The genesis for Moore’s focus on the family has its roots in a number of projects – he had long been interested in the Mother and Child, carving early subjects such as Mother and Child (1929, Private Collection) and Mother and Child (1931, Hirschhorn Museum and Sculpture Garden, Smithsonian Institution, Washington D.C.) but in the mid-1930s, the modernist architect Walter Gropius asked him to conceive a sculpture for a new school he was designing with Maxwell Fry in Impington, near Cambridge. The school would also function as a central meeting point for the surrounding communities and thus, the subject of a family seemed particularly apt. Moore filled nearly two sketchbooks with ideas depicting families in various poses and in the mid-1940s created at least fourteen small maquettes of family groups. The intimacy of the present arrangement undoubtedly recalls Renaissance treatments of the Madonna and Child together with St Peter and the child St John the Baptist, whilst the drapery on the figures is redolent of the Antique. In the context of the 1940s, the closeness of the family nucleus resonates in Moore’s work as an Official war artist – it was on descending into an underground station one night during a bombing raid that he was struck by the clusters of parents and their children huddled together taking shelter along the train platforms. The importance of family took on a personal significance in 1946 when his wife Irina gave birth to their daughter Mary.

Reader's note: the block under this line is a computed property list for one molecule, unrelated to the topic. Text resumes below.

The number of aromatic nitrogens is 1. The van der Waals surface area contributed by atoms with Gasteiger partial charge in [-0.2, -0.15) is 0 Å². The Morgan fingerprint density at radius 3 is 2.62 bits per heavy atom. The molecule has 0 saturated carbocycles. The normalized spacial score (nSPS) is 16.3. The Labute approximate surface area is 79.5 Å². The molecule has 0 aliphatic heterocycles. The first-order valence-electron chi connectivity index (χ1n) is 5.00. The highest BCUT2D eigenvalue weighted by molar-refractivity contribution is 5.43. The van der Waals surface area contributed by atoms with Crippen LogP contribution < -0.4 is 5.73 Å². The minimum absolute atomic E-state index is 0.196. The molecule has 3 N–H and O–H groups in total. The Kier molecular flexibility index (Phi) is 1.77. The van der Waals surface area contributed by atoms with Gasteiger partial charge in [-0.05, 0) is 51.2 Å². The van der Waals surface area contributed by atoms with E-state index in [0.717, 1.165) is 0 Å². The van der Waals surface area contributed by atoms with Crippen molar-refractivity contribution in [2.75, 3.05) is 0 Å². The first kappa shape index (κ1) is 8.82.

Gropius’ Impington School commission was later shelved due to lack of funds however, importantly, F.R.S. Yorke resurrected the idea for the Barclay Secondary School in Stevenage and commissioned Moore to create his first monumental public sculpture – it is significant that such a pivotal commission should have been a family group.
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